What is innovation? If you ask ten people, chances are high you will get ten different answers. The good news is that it does not need to be fully defined upfront for companies to get business value out of their innovation efforts. The one thing that I hope we can all agree on though is that it is critically important for a company to carve out their valuable resources to focus on some form of innovation.
There have been multiple books and articles written about innovation phases, approaches, myths, beliefs and more. Personally, I am a big believer in the three horizons model when it comes to thinking about your innovation work and how you focus your efforts. I would encourage all of you thinking about starting your innovation journey to read the article linked here and to consider the following three elements crucial for your success with innovation.
Top 3 things to start your innovation journey
There has never been more VUCA (volatility, uncertainty, complexity and ambiguity) and change in the world than at present. Global challenges such as Inflation, the faster adoption of emerging technology like AI, disruption in various industries and increased customer expectation – this all makes a strong case for the need for companies to spend more time innovating. Based on our experience, I thought it would be useful to share the top three things companies should strive to have in place when they start out on their innovation journey. They are:
- Executive support from the top of the company.
- Leverage a methodology such as design thinking.
- Time for staff to experiment.
So, let’s see how each one can shape your innovation path:
1. Executive support – It is critical to have your executive team bought into your innovation focus areas and efforts, ideally with a single executive sponsor identified. The reasons for this are manifold, but some important ones are that they can provide air cover for staff when challenged. If you are innovating and looking to change how things are done inside your company, then some friction is inevitable. So, having an executive sponsor will be key to helping remove roadblocks.
In addition, the executive sponsor will have a strong understanding of what the overarching business goals or strategy of the company are over the next 3+ years, which is an important insight to have when deciding on the focus areas of your innovation efforts. Finally, any member of the executive team will have access to funding, which is always handy to have!
2. Methodology or framework – Innovating successfully can be hard, and it is often a bumpy road. In addition to focusing on your innovation efforts informed by your executive team, I firmly believe having an agreed-upon and well-understood repeatable framework is important. There are multiple innovation models out there and many recommendations of which one is best, but for me, design thinking is a great one to start with. It is very much based on human-led design principles and understanding the target audience for your innovation work, which when done right can save you much wasted effort on your innovation path. The UK design council Double Diamond is a personal favourite and well worth checking out.
3. Time – This one should hopefully come as no surprise, but you need to find ways to give time to staff to innovate. It can be through company-sponsored events, such as innovation councils, TED.com-style innovation talks or an annual executive-supported hack event, but staff need to be encouraged to get involved. To turn ideas into reality, management needs to give time to staff to learn, experiment and try out new things.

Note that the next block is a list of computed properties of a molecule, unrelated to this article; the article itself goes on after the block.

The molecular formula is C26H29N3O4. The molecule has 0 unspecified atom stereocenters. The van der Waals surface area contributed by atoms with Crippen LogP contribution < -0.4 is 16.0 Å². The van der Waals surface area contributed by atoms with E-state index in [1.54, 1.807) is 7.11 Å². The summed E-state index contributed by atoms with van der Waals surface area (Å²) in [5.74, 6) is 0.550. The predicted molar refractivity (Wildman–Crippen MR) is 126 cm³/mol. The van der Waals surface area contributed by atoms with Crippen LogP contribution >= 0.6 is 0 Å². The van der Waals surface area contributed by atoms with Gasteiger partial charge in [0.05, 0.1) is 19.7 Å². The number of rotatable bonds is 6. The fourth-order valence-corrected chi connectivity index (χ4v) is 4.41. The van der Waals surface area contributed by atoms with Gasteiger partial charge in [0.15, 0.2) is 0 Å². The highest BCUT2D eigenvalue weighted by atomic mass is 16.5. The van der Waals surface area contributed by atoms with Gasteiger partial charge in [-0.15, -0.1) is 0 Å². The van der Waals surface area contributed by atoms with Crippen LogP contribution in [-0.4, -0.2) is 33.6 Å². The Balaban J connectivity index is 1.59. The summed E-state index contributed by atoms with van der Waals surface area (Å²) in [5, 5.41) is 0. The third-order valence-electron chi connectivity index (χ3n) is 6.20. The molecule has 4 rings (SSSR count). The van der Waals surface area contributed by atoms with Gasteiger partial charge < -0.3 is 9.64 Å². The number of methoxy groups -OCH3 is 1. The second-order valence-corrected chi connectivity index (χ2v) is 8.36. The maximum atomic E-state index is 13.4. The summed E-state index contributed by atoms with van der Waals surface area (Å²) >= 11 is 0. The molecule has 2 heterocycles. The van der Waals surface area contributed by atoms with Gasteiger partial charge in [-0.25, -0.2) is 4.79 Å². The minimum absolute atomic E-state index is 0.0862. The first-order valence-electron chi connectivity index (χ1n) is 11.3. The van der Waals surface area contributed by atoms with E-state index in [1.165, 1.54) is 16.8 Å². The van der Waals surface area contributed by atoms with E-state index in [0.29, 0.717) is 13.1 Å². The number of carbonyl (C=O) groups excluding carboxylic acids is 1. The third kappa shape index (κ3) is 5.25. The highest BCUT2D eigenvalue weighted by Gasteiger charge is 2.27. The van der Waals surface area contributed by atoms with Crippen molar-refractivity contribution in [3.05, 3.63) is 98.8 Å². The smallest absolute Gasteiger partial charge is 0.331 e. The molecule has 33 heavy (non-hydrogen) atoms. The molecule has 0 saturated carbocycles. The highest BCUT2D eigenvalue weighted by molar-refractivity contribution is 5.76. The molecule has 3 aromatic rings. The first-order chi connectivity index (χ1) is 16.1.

Tied to this, it is important to know that on occasion, your innovation experiments may not deliver value, but you need to embrace what you learn, celebrate failure and keep going, as, eventually, your culture of innovation will become part of the fabric of your organisation.
To complete the race, you need to start with the first step
If you are reading this and still putting off starting your innovation journey, it is critically important to simply do something this month. As the saying goes: to complete a race, you need to start with the first step. One thing that often stops companies from starting, is that they may only have the resources to deliver incremental innovation. So, is it worth the effort?
My answer to that question is a 100% yes, of course, it is worth it. There is often too much negativity about incremental or horizon 1 innovation, but it typically is the first step on your innovation journey. In closing, I will leave you with a link to a great article from Amazon CEO Andy Jassy, where he openly speaks about one part of the secret sauce of Amazon, which can catalyse other more progressive forms of innovation. Of course, if you are looking for a partner who can help with any of this, please do feel free to reach out to us in Endava or message me directly on LinkedIn.
Until next time and enjoy the journey ahead,
Head of InnovationJoe is an experienced executive in the Innovation, Software Delivery, FinTech and Business areas. In previous positions, he has held several leadership roles including Innovation Head, Interim CIO, Software Development Lead, and Technical Project Manager. His experience spreads the range between IT start-up and global corporation, which helps him support a diverse range of clients. Joe also holds degrees in UX, UI and Innovation, Innovation & Leadership, and Computer Science, and he is a certified Amazon Cloud Practitioner and Microsoft Azure Fundamentals professional. Besides being passionate about technology and innovation, Joe also enjoys volunteering, food, coaching, sports, and spending time with his wife Dervla and their two kids Ava and Joseph.
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